OSI, I took a couple of days off from email last week so I’m just now providing our perspective in the talkback forum. I thought David’s recent ZDNet article gave fair coverage to this important issue. For the record though, there are far more projects adopting attribution clauses then the select few David calls out. I hope my response below will shed one more view point on why attribution benefits vs. hurts great open source projects. John Roberts News Discussion: Are SugarCRM, Socialtext, Zimbra, Scalix and others abusing the term "open source?" TalkBack 24 of 24: Attribution, why it matters David, I thought your article was very good based on the complexity of this issue. Below is my perspective as someone who felt compelled to add an attribution clause to our license in late 2004. I think we were the first to add this clause to the MPL. It appears now that almost every open source project with significant engineering salaries are also seeing attribution as a small request in return for writing and open source licensing their code – all of which is hard work. In fact almost every new open source project feels compelled to protect their identity in some way, not necessarily for monetary reasons though. I do find it very interesting that most folks who seem to take issue with this attribution provisions are ‘individuals’ who do not write any code themselves (but yet who seem to love the creative commons attribution license). Backgrounder, I did not initially want to add the attribution clause at all. Fact is you can only work for free for so many months, and I and my two co-founders, Clint and Jacob all had pregnant wives at the time when we first decided to resign from our jobs at E.piphnay and founded the SugarCRM project and initially worked for free. We have been very upfront, I think, in calling ourselves ‘commercial open source’ – it’s even a part of our logo. Why? Because we do not want to try and fool anyone that writing software full time is free. The fact is there is a very ugly side to open source redistribution. There are plenty of hosting providers, SI’s, etc… that look at open source licensed software as ‘free’ software for them to go and ‘sell’. They take no issue with removing all identifying marks off the software and will even go so far as to violate the open source licenses and remove copyright statements. We were finding ourselves in this position in late 2004 after putting in another intense effort to ship a new release of Sugar. These folks were simply lifting our identifying marks and ‘pretending to the world’ that they wrote software that they indeed had not. They also had no intention at all of adding to the SugarCRM project since that showed they weren’t the original authors of the software. What is interesting is that these folks all use the argument that ‘they are pure open source coders’ – which is only the case for maybe 2% to 3% of them. For those folks who are actually writing code that takes the project forward, I do agree that we would all be better off without the attribution clause. But…for the 98% of folks that are just looking for more free software to sell or host – yes, the attribution clause does piss them off. Because the last thing they want is for the end user to think that they did not write the code themselves. I’ve been amazed how such a small clause could become such an effective deterrent. As an example, you write a book (software) and open source license it. You allow folks to rename the title and author on the cover. And that’s all they change. This is an every day reality, and it’s not fair. But authors can use the creative commons attribution license, one of the most widely utilized licenses on the planet but OSI does not have a similar provision. http://creativecommons.org/licenses/by/2.5/ Our implementation, specifically the sugar attribution clause, only points to www.sugarforge.org. You can not buy anything on this site, so it is in no way advertising. If you want more free open source extensions or to start participating yourself, click the link. Ultimately this is not an issue for a self appointed group to decide for the rest of us. Open source code is a voluntary movement, if folks do not like the clause, they don’t have to use the software. I do think it is important that end users do understand the revenue stream (funding) of the code base. I’ve found our most hardened Sugar Open Source users are our most vocal Sugar Professional advocates. Why? Because the more successful SugarCRM is, the more open source code we will write and the more resources we can invest in our open source sites. Lastly, I do think though, taking a bunch of other folk’s code, say >50% at a minimum and adding an attribution clause is not a good use of the clause. The only reason we felt it was ok to add it was because we wrote the Sugar Open Source code base from scratch. Any additional libraries we may use are fully attributed in the about box of the software. Attribution goes both ways. John Roberts Posted by: john-sugar Posted on: 11/27/06 -------------------------------------------------------------------------------- From: Google Alerts [mailto:googlealerts-noreply@google.com] Sent: Tuesday, November 21, 2006 1:14 PM To: john@sugarcrm.com Subject: Google Alert - sugarcrm Google News Alert for: sugarcrm Are SugarCRM, Socialtext, Zimbra, Scalix and other abusing the ... ZDNet - USA ... A growing number of software providers including SugarCRM, Socialtext, Scalix, and Zimbra have taken it upon themselves create their own derivatives of the ... -------------------------------------------------------------------------------- This once a day Google Alert is brought to you by Google.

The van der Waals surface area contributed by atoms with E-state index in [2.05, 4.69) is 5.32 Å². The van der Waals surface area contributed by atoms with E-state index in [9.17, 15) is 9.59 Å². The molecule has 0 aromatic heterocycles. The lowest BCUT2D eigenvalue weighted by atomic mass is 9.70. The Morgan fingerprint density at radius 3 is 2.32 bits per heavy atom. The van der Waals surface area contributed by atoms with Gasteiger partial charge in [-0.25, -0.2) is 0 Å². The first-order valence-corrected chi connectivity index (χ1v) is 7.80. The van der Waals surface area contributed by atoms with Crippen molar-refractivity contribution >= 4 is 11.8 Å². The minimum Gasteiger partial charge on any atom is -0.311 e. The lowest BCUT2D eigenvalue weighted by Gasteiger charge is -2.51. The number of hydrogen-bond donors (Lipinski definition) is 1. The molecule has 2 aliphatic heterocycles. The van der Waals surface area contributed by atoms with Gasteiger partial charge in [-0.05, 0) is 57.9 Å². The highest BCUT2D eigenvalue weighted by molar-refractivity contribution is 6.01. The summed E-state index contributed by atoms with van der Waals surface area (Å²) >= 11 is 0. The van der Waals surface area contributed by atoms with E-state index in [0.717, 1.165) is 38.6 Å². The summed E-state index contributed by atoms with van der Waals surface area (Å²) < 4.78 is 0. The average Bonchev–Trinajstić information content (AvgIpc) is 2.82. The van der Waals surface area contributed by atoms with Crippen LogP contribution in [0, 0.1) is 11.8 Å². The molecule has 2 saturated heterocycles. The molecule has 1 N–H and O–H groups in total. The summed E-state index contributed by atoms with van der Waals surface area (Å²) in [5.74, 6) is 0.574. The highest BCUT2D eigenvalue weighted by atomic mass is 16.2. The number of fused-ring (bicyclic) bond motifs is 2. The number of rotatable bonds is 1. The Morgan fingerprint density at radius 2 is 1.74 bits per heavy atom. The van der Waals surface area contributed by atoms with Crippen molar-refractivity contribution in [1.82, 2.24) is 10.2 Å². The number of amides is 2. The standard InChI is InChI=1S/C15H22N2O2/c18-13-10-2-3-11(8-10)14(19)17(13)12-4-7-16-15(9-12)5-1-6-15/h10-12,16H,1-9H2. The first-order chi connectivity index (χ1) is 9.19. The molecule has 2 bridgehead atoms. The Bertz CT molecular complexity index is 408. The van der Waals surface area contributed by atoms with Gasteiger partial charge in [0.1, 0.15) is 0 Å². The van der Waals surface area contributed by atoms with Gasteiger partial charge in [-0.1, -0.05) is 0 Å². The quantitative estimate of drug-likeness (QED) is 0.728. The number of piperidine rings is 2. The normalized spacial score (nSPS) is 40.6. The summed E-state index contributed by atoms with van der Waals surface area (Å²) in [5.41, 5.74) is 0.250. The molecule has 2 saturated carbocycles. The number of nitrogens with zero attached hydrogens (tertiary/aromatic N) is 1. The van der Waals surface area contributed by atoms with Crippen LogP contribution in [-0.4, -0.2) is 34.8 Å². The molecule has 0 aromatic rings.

View this message in context: ZDNet Article - Attribution, why it matters
Sent from the OpenSource - License-Discuss mailing list archive at Nabble.com.